Davies, who enjoyed a stint on the BBC’s Great British Menu, will open the 50-cover restaurant on Valentines weekend.
“We’ve all got our own creative identity but I will be using a bit of Gordon Ramsay’s passion and attention to detail and some of John Campbell’s knowledge of food and thinking about things outside of the box, and using more modern techniques to create fantastic food,” he told BigHospitality.
“I will draw upon everything I’ve ever learned. We learn from every job that we have, but having worked in one, two and three Michelin-starred kitchens I like to take a bit of everything I’ve learned from each of them and put my own twists on things.”
Davies previously worked in the kitchens at Celtic Manor when he was 18 and he admits that returning to where it started is an odd prospect.
“It’s strange because there’s actually quite a few people who are still here from my time around, not just in the kitchen but in other departments as well, so I’ve been warmly welcomed around the resort and it’s been a great reception,” he said.
“They get a lot of these famous golfers and rugby players and they stay in some of the lodges here, so hopefully I can get to cook for some of them.”
Since leaving the resort he has gone on to earn Michelin-stars at the Manor House near Bath, and at Sawyards in West Sussex, but he isn’t feeling the pressure to repeat the achievements.
“I think the Michelin star is one of the reasons why they wanted to get me on board. It’s been a goal of theirs for a number of years now and maybe they saw it as that I would be a good candidate to try to do that here. It is in an expectation to a degree but it isn’t something that I feel that I need to prove, I just want to cook fantastic food.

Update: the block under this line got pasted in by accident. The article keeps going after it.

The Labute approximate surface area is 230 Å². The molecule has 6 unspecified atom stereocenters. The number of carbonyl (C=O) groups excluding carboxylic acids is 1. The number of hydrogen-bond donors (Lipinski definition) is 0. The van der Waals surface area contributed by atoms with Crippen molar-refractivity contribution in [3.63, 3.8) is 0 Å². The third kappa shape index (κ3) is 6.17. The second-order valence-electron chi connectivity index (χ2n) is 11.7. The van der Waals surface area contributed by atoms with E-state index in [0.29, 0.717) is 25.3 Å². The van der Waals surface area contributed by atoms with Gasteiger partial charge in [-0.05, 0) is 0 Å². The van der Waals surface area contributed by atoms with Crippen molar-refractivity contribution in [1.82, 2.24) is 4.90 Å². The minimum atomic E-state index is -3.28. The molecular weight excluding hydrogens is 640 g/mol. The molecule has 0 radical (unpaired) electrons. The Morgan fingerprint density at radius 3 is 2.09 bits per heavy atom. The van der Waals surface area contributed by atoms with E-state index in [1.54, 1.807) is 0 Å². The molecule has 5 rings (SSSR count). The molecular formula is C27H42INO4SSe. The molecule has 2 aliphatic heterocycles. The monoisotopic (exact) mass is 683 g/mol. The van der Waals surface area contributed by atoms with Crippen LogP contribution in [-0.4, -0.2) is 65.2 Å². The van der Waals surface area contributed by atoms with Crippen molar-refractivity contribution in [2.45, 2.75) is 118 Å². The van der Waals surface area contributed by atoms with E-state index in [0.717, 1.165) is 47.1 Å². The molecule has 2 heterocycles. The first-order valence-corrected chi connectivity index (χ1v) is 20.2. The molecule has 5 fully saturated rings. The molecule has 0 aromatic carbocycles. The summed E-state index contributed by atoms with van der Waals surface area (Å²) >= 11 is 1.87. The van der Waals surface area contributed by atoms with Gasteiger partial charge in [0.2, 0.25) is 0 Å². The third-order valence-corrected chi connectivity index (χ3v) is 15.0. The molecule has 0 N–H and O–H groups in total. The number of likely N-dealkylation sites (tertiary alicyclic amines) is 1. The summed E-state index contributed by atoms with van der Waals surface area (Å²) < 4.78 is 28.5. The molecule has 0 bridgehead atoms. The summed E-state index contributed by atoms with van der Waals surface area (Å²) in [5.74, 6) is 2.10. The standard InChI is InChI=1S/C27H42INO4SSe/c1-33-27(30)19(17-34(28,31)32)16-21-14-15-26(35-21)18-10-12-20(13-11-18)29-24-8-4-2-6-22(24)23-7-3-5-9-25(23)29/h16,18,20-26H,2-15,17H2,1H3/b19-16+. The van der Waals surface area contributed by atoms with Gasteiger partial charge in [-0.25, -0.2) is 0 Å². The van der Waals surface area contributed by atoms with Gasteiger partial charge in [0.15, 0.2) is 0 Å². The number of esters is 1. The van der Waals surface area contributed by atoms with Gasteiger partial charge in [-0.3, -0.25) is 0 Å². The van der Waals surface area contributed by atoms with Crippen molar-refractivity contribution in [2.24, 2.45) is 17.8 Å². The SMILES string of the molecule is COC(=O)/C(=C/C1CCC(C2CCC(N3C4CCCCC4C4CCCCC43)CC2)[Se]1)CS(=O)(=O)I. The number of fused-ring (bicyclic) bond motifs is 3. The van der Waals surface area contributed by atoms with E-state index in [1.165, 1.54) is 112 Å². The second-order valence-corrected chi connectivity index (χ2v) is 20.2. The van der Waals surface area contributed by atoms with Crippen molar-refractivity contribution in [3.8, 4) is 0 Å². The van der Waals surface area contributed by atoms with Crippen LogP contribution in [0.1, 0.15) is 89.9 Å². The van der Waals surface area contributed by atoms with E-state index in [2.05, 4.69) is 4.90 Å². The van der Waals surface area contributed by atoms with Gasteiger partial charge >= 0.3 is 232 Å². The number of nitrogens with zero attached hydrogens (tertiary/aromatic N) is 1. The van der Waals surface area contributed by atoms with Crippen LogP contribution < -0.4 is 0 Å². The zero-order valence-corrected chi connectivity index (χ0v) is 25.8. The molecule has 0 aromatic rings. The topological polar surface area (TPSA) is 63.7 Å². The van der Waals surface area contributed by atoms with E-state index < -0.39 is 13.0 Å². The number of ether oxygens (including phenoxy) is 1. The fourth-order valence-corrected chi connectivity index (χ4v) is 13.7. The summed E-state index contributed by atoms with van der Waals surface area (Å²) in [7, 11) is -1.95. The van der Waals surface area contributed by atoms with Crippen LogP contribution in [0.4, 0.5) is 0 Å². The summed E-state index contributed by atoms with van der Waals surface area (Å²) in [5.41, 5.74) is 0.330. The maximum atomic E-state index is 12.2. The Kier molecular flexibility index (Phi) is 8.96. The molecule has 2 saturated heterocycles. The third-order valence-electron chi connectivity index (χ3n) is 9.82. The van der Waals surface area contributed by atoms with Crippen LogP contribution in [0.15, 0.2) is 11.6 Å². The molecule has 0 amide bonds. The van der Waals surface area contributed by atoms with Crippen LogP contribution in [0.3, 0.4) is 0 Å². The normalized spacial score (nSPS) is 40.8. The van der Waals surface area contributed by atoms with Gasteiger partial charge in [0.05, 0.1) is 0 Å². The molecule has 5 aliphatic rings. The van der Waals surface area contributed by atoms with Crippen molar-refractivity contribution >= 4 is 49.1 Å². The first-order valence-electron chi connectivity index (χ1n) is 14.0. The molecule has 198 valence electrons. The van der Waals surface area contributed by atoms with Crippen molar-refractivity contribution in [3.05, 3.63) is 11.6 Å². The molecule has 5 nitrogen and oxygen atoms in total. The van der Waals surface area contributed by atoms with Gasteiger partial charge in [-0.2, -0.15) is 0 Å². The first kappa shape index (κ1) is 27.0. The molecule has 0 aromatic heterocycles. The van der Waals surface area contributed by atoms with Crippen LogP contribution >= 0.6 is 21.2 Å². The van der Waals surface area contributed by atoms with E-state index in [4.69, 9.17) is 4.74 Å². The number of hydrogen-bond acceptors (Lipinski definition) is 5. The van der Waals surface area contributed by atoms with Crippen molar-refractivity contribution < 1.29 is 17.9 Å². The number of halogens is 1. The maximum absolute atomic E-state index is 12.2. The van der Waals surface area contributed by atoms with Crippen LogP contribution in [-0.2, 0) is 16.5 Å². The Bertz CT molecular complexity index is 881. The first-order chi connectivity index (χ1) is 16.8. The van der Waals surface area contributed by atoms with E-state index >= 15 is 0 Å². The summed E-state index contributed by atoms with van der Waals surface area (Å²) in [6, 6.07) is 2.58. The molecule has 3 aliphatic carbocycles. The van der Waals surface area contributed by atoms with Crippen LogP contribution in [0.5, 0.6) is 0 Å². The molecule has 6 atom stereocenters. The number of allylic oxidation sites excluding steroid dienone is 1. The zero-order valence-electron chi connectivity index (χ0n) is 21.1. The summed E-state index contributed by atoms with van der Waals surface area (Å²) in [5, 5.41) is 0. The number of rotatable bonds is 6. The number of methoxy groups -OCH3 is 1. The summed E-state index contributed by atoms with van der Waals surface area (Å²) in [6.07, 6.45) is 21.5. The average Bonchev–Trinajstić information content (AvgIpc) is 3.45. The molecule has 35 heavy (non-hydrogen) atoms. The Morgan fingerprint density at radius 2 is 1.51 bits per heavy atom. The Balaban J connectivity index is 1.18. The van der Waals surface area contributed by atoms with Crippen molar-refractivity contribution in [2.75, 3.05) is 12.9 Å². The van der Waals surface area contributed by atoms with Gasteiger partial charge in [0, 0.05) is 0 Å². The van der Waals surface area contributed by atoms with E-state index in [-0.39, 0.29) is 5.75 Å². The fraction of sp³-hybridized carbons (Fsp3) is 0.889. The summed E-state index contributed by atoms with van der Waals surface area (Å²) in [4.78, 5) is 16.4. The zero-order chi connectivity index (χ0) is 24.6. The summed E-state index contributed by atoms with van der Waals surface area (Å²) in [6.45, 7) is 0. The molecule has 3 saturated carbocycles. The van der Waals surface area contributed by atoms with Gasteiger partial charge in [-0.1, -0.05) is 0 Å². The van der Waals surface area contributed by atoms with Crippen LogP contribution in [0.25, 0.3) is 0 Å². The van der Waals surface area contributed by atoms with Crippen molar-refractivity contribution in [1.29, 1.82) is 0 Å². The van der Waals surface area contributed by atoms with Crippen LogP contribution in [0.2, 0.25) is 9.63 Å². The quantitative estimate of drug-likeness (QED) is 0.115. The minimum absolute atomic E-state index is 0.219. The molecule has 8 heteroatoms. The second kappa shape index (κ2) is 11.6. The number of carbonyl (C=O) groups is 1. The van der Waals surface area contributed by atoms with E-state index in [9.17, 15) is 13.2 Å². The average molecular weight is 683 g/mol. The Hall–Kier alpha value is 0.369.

“We’d like to gain recognition from all of the top guides. Having held a star for a number of years people are going to be expecting that here, but I just cook food that I’m comfortable with. We don’t set out to gain X award or Y award, it’s more about cooking for the guests and if we do things properly and do things well, by cooking the best produce with care and love, I suppose the recognition will come on the back of quality cooking.”
His role at the Manor House saw him oversee all of the kitchen’s operations from breakfast through lunch and afternoon tea and dinner, as well as corporate events and weddings. A more relaxed role at Epicure will give him time to work on new dishes.
“Here we do two lunches and five dinners a week with a maximum of 50-covers, we’re off Sundays and Mondays and we have the same guys in the kitchen every day, so it gives me a real focus on the restaurant where my attention is not being drawn to other areas of the kitchen, giving me more time to develop and create an exciting product.”
The menu at the restaurant will include a Turbot dish that he says is the only one that stayed on the menu in his last position due to its ‘perfect balance of flavours’, and his Great British Menu dessert, an adapted version of a Strawberries and Cream classic. His time on the show led to greater recognition with guests, but he would only do more television work if it was right for him.
“I think it helped greatly because whilst I had the Michelin star at the Manor House it gave me more exposure and put more bums on seats, while opening the doors to more possibilities outside and inside of work and other opportunities,” he said.
“If the right thing came along I would look at it, but at the moment my focus is on this, and after getting settled here I would look at other things, but it isn’t something that I feel I have to or want to pursue unless it was the right thing.”
In terms of expansion, the Welsh chef wants to impress his countrymen before looking beyond Epicure and into the future.
“There are no other openings at the moment, but being from South Wales it would be great to build a following and a profile back home again, but who knows what the future holds?”